A Padma Bhushan awardee in 1968, Kasturbhai Lalbhai was a well-known business tycoon and textile industrialist. He was also a friend of Sardar Vallabhbhai Patel, and was one of the most respected philanthropists and an extremely sought-after visionary head of the Jain community. A lover of arts and literature, his association with the Jain muni Punyavijayjee led to the restoration and study of ancient Jain Manuscripts.
The Kasturbhai Lalbhai Museum campus in Ahmedabad, built on his ancestral property, comprises three buildings.
The main building, a colonial style ancestral house, once popular as Lalbaug, was built in 1905 by Shri Lalbhai Dalpatbhai and continued to be in use as residence of his youngest son, Shri Kasturbhai, and family until 1997. Restored and renovated by architect Rahul Mehrotra and his team, it reopened as a museum in January 2017. It mainly houses the art collection of the renowned Tagore family of Bengal that was subsequently acquired by Shri Kasturbhai Lalbhai in the 1940s to help the Tagores out of their precarious financial condition. The paintings on display range from varied traditions and styles—Persian, Mughal, Deccan, Pahari and Rajasthani school, Tibetan thangkas, Company school portraits, modernist paintings from the Bengal school, and painted postcards from the pre-independent India. The museum also houses art in stone, metal, wood and Bidri that go back a thousand years.
The other two buildings are the Claude Batley House, which originally served as the servant and kitchen quarters for the Kasturbhai’s huge joint family, and the Rahul Mehrotra gallery positioned on the right side of the main building, which was originally used as the tennis court by the family. Both these spaces house temporary exhibitions—retrospectives of artists and display of works by young artists. When not in use for temporary exhibitions, Sanjay Lalbhai (grandson of Kasturbhai) and his wife Jayshree Lalbhai’s modern and contemporary art collections are displayed here.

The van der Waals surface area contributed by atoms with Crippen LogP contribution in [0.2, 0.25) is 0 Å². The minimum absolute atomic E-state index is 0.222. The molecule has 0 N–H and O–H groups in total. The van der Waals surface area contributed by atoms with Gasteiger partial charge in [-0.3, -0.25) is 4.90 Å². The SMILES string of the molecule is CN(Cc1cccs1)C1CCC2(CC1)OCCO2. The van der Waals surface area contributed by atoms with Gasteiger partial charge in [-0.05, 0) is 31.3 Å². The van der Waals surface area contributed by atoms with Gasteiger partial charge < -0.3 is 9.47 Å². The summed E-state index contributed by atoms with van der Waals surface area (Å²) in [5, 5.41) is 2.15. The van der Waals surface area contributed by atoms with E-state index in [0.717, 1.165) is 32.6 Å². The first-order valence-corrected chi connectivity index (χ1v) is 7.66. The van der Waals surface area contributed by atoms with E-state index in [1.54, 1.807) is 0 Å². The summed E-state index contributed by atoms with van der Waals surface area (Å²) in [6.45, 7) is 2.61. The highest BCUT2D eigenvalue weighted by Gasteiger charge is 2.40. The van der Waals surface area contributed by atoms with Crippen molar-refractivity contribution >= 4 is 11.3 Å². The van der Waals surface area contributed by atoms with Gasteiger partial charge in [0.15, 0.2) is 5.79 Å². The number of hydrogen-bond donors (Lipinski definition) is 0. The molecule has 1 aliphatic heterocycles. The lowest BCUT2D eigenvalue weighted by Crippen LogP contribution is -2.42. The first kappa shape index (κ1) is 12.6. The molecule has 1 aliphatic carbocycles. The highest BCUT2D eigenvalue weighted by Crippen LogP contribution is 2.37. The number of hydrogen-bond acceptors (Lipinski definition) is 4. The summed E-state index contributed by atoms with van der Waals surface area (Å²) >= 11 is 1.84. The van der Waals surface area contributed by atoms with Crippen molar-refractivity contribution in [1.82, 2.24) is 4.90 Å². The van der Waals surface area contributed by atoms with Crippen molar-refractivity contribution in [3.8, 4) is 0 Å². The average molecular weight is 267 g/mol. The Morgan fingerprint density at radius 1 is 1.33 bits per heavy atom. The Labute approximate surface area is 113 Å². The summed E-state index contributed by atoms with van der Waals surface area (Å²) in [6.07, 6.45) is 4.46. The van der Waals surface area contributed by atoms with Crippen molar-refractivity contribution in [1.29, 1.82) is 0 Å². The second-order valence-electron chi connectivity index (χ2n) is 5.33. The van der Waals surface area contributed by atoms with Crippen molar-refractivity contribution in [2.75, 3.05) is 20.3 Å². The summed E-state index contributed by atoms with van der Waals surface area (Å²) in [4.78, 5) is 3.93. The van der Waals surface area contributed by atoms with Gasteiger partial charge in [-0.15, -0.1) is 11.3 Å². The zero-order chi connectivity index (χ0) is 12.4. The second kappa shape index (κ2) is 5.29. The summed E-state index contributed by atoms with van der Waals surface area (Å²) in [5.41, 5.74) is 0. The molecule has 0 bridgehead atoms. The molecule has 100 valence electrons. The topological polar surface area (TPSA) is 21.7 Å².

Besides, there is also an amphitheatre space on the left of the main building. The Jain temple, which was earlier part of this family estate, can now be approached through a separate gate.
Some of the artefacts housed at the museum includes ‘The Ramayana’ painting by Nandalal Bose, made with wash and gouache on handmade paper depicting scenes from the great epic Ramayana; Rasamanjari paintings from the 18th century, painted by masters from Nurpur in the Punjab Hills illustrating the different moods and reactions of love of the Nayaka and the Nayika as composed by Bhanudatta in his Rasamanjari, a 15th century text of Indian aesthetics associated with the Reeti-kavyaa classical stream of Hindi poetry.
Basholi painting of the Devi, composed during the 18th century, which shows Brahma, Vishnu and Mahesh (Shiva) worshipping the Devi (the Goddess) seated on a throne; and a unique group of painted postcards from 1913 to 1940 illustrating the development of the Bengal school of art and also the beautiful camaraderie shared between its teachers, students and associates.
The museum in the past years has organised lecture series on contemporary art and mythological story-telling sessions for children and the owner Mrs Jasyhree Lalbhai would like the place to become Ahmedabad’s cultural centre.